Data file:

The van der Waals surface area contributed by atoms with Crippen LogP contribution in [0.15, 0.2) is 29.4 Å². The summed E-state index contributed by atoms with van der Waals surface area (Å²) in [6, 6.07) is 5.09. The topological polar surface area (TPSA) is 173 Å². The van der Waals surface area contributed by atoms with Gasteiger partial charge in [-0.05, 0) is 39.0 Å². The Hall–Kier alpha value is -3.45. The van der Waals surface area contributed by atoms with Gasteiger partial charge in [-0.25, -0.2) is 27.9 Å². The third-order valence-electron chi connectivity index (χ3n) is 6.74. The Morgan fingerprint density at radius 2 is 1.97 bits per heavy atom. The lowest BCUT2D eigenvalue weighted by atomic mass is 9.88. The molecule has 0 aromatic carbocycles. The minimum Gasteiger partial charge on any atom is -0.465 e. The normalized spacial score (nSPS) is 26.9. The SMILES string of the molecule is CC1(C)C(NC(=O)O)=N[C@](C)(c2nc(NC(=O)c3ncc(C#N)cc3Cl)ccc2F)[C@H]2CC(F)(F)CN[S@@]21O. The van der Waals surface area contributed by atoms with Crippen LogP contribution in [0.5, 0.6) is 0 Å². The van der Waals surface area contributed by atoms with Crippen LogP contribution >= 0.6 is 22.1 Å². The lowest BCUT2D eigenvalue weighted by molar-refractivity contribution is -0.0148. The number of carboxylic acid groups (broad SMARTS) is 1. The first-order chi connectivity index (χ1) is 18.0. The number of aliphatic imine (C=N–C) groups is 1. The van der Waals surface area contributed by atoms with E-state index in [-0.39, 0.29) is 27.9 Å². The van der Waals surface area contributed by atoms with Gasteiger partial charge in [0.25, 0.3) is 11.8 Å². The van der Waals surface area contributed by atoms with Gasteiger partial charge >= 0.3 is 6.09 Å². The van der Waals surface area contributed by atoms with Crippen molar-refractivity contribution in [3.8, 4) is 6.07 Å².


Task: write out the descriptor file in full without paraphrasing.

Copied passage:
The van der Waals surface area contributed by atoms with Crippen LogP contribution in [0.15, 0.2) is 29.4 Å². The summed E-state index contributed by atoms with van der Waals surface area (Å²) in [6, 6.07) is 5.09. The topological polar surface area (TPSA) is 173 Å². The van der Waals surface area contributed by atoms with Gasteiger partial charge in [-0.05, 0) is 39.0 Å². The Hall–Kier alpha value is -3.45. The van der Waals surface area contributed by atoms with Gasteiger partial charge in [-0.25, -0.2) is 27.9 Å². The third-order valence-electron chi connectivity index (χ3n) is 6.74. The Morgan fingerprint density at radius 2 is 1.97 bits per heavy atom. The lowest BCUT2D eigenvalue weighted by atomic mass is 9.88. The molecule has 0 aromatic carbocycles. The minimum Gasteiger partial charge on any atom is -0.465 e. The normalized spacial score (nSPS) is 26.9. The SMILES string of the molecule is CC1(C)C(NC(=O)O)=N[C@](C)(c2nc(NC(=O)c3ncc(C#N)cc3Cl)ccc2F)[C@H]2CC(F)(F)CN[S@@]21O. The van der Waals surface area contributed by atoms with Crippen LogP contribution in [0.5, 0.6) is 0 Å². The van der Waals surface area contributed by atoms with Crippen LogP contribution >= 0.6 is 22.1 Å². The lowest BCUT2D eigenvalue weighted by molar-refractivity contribution is -0.0148. The number of carboxylic acid groups (broad SMARTS) is 1. The first-order chi connectivity index (χ1) is 18.0. The number of aliphatic imine (C=N–C) groups is 1. The van der Waals surface area contributed by atoms with E-state index in [-0.39, 0.29) is 27.9 Å². The van der Waals surface area contributed by atoms with Gasteiger partial charge in [0.25, 0.3) is 11.8 Å². The van der Waals surface area contributed by atoms with Gasteiger partial charge >= 0.3 is 6.09 Å². The van der Waals surface area contributed by atoms with Crippen molar-refractivity contribution in [3.8, 4) is 6.07 Å².